Those who have behaved well will have worked their way down to medium or low-security facilities.
See full editorial here.

Missouri: Cowardice Over Courage?

At Riverfront Times, Danny Wicentowski notes the "days are dwindling in Jay Nixon's second — and final — term as Missouri governor" and that his "legacy" will probably be that of a "law-and-order politician."
In his first six years as governor, he granted just one commutation, reducing a convicted murderer's death sentence to life without parole. But in late December 2014, [he] started with nine pardons. He's since granted 52 more. On Friday, Nixon's office announced that he'd granted the largest single block pardons in his governorship, wiping away the criminal convictions of fourteen people. All had completed their sentences, rejoined society and stayed out of trouble. Only two had ever served prison terms. [Friday's] pardons follow the pattern established in Nixon's previous edicts: The cases involve relatively minor crimes such as theft and drug possession. None of the people affected are currently incarcerated. Some of the crimes date back a half-century or more.
But Wicentowski says "there's no shortage of worthwhile cases." The state legislature passed a repeal of the three-strike drug law that has put some away "for life," but the reform is not retroactive. Wicentowski says "more than 140 people are serving no-parole sentences under a law that Missouri's own lawmakers recognized as unjust."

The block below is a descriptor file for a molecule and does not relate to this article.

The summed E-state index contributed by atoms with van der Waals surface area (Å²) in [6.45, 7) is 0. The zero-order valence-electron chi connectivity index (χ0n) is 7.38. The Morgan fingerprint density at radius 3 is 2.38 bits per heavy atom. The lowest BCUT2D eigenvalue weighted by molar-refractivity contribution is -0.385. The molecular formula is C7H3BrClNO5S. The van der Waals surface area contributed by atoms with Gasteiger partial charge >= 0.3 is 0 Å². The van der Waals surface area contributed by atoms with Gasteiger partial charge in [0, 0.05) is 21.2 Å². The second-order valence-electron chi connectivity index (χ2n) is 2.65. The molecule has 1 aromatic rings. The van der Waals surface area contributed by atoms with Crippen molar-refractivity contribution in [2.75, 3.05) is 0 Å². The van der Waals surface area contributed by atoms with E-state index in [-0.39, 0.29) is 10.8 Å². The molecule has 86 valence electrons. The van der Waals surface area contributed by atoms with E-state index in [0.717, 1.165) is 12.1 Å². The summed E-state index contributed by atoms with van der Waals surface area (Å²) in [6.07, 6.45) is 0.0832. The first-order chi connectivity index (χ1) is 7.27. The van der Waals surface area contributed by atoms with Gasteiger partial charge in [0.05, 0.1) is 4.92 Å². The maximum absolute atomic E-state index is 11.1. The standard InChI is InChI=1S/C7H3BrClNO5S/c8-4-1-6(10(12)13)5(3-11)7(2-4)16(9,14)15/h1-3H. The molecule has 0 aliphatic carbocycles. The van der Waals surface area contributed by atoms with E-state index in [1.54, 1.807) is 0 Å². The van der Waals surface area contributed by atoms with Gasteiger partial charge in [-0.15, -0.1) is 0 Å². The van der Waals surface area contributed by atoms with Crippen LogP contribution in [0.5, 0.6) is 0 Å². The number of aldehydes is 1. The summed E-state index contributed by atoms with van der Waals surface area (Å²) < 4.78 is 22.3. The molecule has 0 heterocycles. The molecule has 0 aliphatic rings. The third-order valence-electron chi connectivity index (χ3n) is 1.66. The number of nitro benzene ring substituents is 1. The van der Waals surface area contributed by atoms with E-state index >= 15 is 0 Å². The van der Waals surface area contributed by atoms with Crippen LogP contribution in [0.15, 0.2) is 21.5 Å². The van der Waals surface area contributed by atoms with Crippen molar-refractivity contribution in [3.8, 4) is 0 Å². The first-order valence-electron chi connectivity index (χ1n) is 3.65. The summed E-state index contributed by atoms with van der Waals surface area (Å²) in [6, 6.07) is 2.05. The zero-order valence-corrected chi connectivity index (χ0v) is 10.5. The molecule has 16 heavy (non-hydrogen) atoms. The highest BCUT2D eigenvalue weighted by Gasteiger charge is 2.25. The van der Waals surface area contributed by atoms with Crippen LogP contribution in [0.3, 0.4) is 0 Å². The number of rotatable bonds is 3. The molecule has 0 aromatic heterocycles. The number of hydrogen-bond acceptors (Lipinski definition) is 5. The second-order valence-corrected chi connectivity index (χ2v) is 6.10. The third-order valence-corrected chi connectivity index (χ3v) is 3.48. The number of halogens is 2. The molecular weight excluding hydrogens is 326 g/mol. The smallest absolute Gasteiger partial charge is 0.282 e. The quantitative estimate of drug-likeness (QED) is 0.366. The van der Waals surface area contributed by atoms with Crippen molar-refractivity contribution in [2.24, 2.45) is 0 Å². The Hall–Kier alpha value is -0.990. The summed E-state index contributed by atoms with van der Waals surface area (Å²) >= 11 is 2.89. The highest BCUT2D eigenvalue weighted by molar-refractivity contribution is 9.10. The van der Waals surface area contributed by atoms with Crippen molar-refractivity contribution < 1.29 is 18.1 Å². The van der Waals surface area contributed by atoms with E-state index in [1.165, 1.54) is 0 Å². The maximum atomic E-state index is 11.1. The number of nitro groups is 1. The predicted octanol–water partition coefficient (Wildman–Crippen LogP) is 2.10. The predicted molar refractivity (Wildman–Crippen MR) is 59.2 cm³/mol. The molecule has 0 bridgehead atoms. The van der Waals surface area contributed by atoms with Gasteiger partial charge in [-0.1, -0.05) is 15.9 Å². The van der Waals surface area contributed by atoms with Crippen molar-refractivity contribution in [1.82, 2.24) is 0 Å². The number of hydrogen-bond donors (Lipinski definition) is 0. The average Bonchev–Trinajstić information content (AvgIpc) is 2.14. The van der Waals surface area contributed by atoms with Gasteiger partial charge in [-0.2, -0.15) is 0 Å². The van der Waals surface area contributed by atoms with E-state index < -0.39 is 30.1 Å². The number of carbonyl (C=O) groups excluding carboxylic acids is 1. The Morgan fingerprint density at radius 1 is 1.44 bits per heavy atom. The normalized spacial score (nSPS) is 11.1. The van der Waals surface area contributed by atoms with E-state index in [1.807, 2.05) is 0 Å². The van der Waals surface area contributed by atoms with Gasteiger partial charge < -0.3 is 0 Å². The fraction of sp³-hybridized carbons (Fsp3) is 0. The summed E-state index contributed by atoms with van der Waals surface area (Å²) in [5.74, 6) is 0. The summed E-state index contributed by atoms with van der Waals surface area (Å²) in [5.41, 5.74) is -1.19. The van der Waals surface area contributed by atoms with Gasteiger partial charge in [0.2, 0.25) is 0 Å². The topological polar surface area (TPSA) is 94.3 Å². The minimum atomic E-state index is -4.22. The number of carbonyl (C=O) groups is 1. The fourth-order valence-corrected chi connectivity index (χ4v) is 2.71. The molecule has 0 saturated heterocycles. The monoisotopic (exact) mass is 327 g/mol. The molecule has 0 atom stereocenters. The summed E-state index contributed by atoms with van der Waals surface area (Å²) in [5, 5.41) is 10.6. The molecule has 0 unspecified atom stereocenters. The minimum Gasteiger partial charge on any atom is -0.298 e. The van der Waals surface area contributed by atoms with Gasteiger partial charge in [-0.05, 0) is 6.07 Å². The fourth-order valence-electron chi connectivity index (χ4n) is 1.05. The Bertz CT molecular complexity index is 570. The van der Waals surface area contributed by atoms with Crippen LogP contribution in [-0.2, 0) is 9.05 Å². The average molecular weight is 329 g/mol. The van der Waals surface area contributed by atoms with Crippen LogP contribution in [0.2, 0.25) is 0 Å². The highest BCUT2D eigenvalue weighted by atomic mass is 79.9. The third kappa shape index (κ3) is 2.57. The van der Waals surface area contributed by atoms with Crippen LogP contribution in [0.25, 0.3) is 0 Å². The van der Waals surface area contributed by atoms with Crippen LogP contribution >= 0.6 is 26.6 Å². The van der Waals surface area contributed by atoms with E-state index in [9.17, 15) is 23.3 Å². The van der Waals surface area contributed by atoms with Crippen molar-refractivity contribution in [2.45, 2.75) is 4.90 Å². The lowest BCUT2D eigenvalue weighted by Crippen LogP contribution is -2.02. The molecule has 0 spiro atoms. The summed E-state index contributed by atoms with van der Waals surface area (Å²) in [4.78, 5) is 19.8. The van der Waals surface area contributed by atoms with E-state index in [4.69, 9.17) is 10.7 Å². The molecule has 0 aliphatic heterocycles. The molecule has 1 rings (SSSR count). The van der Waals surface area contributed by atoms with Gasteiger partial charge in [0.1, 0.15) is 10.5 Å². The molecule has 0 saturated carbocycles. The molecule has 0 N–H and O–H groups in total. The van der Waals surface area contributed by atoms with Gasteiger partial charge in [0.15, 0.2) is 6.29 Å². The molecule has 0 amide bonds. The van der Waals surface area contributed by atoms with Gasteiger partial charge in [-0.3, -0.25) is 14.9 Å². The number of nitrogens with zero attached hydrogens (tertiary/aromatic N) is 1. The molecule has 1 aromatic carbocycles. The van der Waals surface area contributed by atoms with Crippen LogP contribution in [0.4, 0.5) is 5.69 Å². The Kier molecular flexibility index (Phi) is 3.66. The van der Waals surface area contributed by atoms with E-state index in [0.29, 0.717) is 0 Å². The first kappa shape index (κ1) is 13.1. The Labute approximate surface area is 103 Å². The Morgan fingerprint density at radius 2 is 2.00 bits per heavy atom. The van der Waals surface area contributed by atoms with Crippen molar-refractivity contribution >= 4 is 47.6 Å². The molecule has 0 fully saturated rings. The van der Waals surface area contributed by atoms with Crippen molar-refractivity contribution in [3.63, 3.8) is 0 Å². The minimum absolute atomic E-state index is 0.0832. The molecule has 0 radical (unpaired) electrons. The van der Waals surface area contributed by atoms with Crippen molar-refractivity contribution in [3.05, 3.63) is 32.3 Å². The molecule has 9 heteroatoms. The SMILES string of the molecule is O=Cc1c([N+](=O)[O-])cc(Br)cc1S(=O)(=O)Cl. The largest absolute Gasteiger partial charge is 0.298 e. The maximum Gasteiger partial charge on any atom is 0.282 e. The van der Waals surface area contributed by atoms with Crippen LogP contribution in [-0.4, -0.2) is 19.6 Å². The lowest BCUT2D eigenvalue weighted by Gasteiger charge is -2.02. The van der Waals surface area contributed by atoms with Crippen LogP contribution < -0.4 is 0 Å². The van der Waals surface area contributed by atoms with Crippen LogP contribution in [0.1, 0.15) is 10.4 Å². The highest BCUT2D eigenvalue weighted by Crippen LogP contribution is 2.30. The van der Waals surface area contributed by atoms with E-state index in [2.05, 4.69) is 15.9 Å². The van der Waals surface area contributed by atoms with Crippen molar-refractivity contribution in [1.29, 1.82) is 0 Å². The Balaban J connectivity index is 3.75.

It is possible that Nixon "is acting out of political cynicism" Pardoning only "safe" cases now will "protect Nixon in future campaigns and preserve his law-and-order bonafides."  But Wicentowski suggests that is to "choose cowardice over courage." See story here.

Clemency Denials

We are told numerous persons were informed that their applications for clemency were officially denied yesterday.

Developing ...

Saturday, October 1, 2016

Trump to President Obama: No Pardons

"If she gets the chance, she will put the Oval Office up for sale, like she always does. Remember folks, she's been doing this for 30 years. She deleted and bleached 33,000 emails after a Congressional subpoena. You can't do that! And here's a demand I'm making today to President Obama: Mr. President, will you pledge not to issue a pardon to Hillary Clinton and her co-conspirators for their many crimes against our country, and against society itself? No one is above the law. Clinton and her cronies will say anything, do anything, lie about anything to keep their grip on power,"

Friday, September 30, 2016

Oh no! October is Coming !

Want a pardon or commutation of sentence? In October ... you can forget about it.

For seven years, Barack Obama has not granted a single pardon or commutation of sentence in the month of October. Over eight years, George W. Bush granted zero in the month of October.

But, there is more. Bill Clinton granted a total of seven pardons across his eight years in office during the month of October - all seven of them being granted in October of 2000. In his four years as president, George H.W. Bush granted zero pardons and commutations in the month of October.

What does it all mean? It means, across 27 years, four different presidents - both Republican and Democrat - have issued a grand total of 7 pardons in the month of October. Since all of them were granted by one president, in a single October, it means 26 of the last 27 Octobers have featured zero pardons and commutations. Toss in the last three years of Reagan's second term and it is 29 of the last 30.

The odds are better that the Great Pumpkin will appear ... next year!

blogger templates | Make Money Online